January 24, 2007: Features
By Mark F. Bernstein ’83
The whole world, it seems, is rushing to engage with China. Shaomin Li *88, however, knows to be wary of getting too close.
In February 2001, Li, a naturalized American citizen and, at the time, a professor of business at City University of Hong Kong, was arrested while visiting Shenzhen, a city just over the Chinese border with Hong Kong. The U.S. consulate was able to tell Li’s wife only that he had been detained in an unspecified place for an unspecified crime.
Li had written about Taiwan-China relations and had received financial support for his research from Taiwanese foundations. To many in the West, Li was a political prisoner, the victim of a campaign by the Chinese government to harass and silence critics of the regime. The House of Representatives voted unanimously to call on President Bush to seek his release and that of other academics detained in China. Harold Shapiro *64, then Princeton’s president, wrote a letter to then-Chinese president Jiang Zemin on Li’s behalf, and more than 250 Princeton students and faculty members — along with other scholars — signed a petition calling for his release and staged a rally at Reunions.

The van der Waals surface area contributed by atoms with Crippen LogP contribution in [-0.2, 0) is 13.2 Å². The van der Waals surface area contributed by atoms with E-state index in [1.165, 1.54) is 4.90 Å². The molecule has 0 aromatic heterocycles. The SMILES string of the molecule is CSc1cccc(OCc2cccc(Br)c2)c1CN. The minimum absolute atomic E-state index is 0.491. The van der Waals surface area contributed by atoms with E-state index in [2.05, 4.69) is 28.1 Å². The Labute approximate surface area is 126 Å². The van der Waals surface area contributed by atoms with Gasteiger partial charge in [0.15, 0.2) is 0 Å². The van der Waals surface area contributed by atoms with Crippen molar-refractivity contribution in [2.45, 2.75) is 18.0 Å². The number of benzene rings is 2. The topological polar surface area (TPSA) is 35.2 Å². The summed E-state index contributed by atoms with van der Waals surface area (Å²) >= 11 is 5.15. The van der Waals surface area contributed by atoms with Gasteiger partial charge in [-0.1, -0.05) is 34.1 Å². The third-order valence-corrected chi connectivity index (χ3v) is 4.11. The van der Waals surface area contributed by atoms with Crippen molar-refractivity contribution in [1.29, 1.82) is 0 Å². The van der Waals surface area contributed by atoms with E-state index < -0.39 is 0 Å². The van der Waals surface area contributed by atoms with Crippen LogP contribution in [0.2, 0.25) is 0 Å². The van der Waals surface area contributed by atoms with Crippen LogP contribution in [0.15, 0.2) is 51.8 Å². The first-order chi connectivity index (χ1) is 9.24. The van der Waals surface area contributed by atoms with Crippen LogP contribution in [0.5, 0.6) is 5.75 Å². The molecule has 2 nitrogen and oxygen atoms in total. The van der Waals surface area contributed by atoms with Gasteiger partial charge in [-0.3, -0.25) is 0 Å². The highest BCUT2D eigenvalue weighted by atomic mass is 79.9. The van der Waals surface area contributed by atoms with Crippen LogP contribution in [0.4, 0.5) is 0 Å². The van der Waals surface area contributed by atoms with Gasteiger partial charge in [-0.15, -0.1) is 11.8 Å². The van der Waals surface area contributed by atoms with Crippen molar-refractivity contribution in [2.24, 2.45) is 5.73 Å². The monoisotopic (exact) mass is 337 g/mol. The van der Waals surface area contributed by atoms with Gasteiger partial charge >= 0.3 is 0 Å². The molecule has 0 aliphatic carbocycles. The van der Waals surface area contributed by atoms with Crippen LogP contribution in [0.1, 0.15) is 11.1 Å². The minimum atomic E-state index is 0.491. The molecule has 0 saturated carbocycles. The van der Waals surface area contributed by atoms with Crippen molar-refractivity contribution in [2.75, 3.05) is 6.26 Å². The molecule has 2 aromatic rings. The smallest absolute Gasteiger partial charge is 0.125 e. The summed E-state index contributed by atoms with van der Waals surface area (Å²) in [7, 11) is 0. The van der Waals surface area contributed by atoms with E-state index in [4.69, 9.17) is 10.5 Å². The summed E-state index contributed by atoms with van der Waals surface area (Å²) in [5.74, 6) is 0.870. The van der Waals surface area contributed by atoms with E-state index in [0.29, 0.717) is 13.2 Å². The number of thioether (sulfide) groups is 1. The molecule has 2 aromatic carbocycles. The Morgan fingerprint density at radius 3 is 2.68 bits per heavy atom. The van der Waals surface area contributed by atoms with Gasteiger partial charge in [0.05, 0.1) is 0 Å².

Chinese officials interrogated Li for five months before charging him as a Taiwanese spy. After a three-hour trial, he was convicted and deported.
Whether the government’s decision to expel Li rather than imprison him was the result of Western pressure is an unanswered question. Many observers of the case believe the pressure from academia helped — after all, they say, the Chinese need access to top Western universities, particularly in the sciences, if their economy is to grow. Li himself believes that universities, no less than governments, have influence, especially if they work together. “The Chinese don’t want to be isolated,” says Li, who is now a professor of management at Old Dominion University in Virginia. “They can’t afford to go back to the Maoist era. If Princeton, Harvard [and other Western universities] all hold a clear principle to China on human rights and democracy, then the Chinese regime would be forced to listen.”